Frock has been used since Middle English as the name for an article of clothing, typically coat-like, for men and women.
In British English and in Commonwealth countries the word may be used as an alternative term for a girl's or woman's dress, in particular for a dress suitable for a smart occasion but (in UK English usage) with a hemline higher than a full-length ballgown. In Australia it is frequently used this way, with the phrase "to frock up" meaning to wear a formal dress or gown for a special occasion.
Relatedly, a frock coat is a men's coat style of the 19th century, characterized by full skirts reaching to the lower thigh or knee. Despite the similarity in the name, the frock coat should be regarded as being a distinct garment quite separate from the frock. In the French language the frock coat is called 'une redingote' (from English "riding coat"), and so unlike the English language implies no immediate relationship to the frock which is called 'une fraque'. Indeed, the modern French word for a tail coat is "une frac" which better betrays the historical relationship between the tail coat and the frock. In construction the frock coat could scarcely be more different from the frock for unlike the latter it is usually double breasted, lacks any pockets, lacks a high collar, has V-shaped lapels, is closely fitted and is constructed with a waist seam.
Originally, a frock was a loose, long garment with wide, full sleeves, such as the habit of a monk or priest, commonly belted. (This is the origin of the modern term defrock or unfrock, meaning "to eject from the priesthood".)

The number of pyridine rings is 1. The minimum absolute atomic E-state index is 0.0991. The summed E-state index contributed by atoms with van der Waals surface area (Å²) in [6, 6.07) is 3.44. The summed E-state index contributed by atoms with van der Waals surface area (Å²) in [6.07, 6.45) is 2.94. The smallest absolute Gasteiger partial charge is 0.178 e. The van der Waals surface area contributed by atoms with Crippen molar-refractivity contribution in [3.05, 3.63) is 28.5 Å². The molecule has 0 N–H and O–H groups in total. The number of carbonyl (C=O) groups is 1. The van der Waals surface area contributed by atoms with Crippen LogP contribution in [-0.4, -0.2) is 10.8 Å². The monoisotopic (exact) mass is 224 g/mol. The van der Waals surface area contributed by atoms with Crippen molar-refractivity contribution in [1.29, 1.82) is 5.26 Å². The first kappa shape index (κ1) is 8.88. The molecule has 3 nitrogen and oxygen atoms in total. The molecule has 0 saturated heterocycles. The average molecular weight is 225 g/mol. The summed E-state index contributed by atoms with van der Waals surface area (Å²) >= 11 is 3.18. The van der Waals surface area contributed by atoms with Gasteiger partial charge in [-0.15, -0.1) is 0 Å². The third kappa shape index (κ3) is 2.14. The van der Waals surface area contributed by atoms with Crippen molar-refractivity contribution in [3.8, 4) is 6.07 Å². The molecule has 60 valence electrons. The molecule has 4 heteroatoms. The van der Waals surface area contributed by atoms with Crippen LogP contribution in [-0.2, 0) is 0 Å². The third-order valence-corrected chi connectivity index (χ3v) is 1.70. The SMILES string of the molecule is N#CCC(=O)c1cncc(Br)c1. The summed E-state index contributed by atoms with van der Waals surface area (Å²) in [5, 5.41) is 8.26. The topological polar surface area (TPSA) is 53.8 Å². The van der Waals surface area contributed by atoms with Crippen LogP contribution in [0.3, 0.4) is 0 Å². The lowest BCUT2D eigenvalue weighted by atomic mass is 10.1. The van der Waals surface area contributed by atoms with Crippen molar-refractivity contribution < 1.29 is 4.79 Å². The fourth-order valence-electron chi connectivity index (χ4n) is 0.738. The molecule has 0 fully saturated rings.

Throughout the early modern period, "frock" continually applied to various types of clothing, but generally denoting a loosely fitted garment in practice seemingly ranging in styles from resembling a banyan to a tunic.
From the 16th century to the early 20th century, frock was applied to a woman's dress or gown, in the fashion of the day, often indicating an unfitted, comfortable garment for wear in the house, or (later) a light overdress worn with a slip or underdress.
From the 17th century on, a frock was a thigh- or full-length loose outer garment worn by shepherds, workmen, and farm workers in Great Britain, generally of heavy linen with a broad flat collar, now usually called a smock-frock. In some areas, this traditional frock buttons up the front in the manner of a coat, while in others it is a pullover style.
As such, a frock remains a dense knitted overgarment worn by sailors and fishermen, as guernsey frock, jersey frock (now usually simply guernsey and jersey).
In 18th century Britain and the United States, a frock was an unfitted men's coat for hunting or other country pursuits, with a broad, flat collar, derived from the traditional working-class frock.
The precise historical evolution of the frock after the second half of the 18th century is obscure, as is its contrasting features to the justaucorps, the evening wear dress coat, and the supplanting 19th century frock coat.
See also: frock coat
Some late in the 18th century versions had it made with a cutaway front without a waist seam. This may have been one of the predecessors of the frock coat or at least the dress coat with horizontally cutaway fronts worn for daytime wear by the early 19th century and from which the modern-day evening wear tail dress coat for white tie is derived. The frock coat in turn became cut away into the modern morning coat, giving us the two modern version of tail coats, but the evolution is blurry. Notwithstanding, it seems as if the frock was gradually supplanted by the frock coat in the early 19th century, whereas the former frock style was relegated to evening wear.
Shapewise, also the great coat may similarly be historically derived from the frock[who?] as it similarly is single breasted, with a high and broad collar, waist pockets, and also lacked a waist seam early in its history as can be seen in an example[which?] in the Victoria and Albert Museum, London.
In contemporary times, a "frock" may still designate a woman's or girl's, or child's dress or light overdress.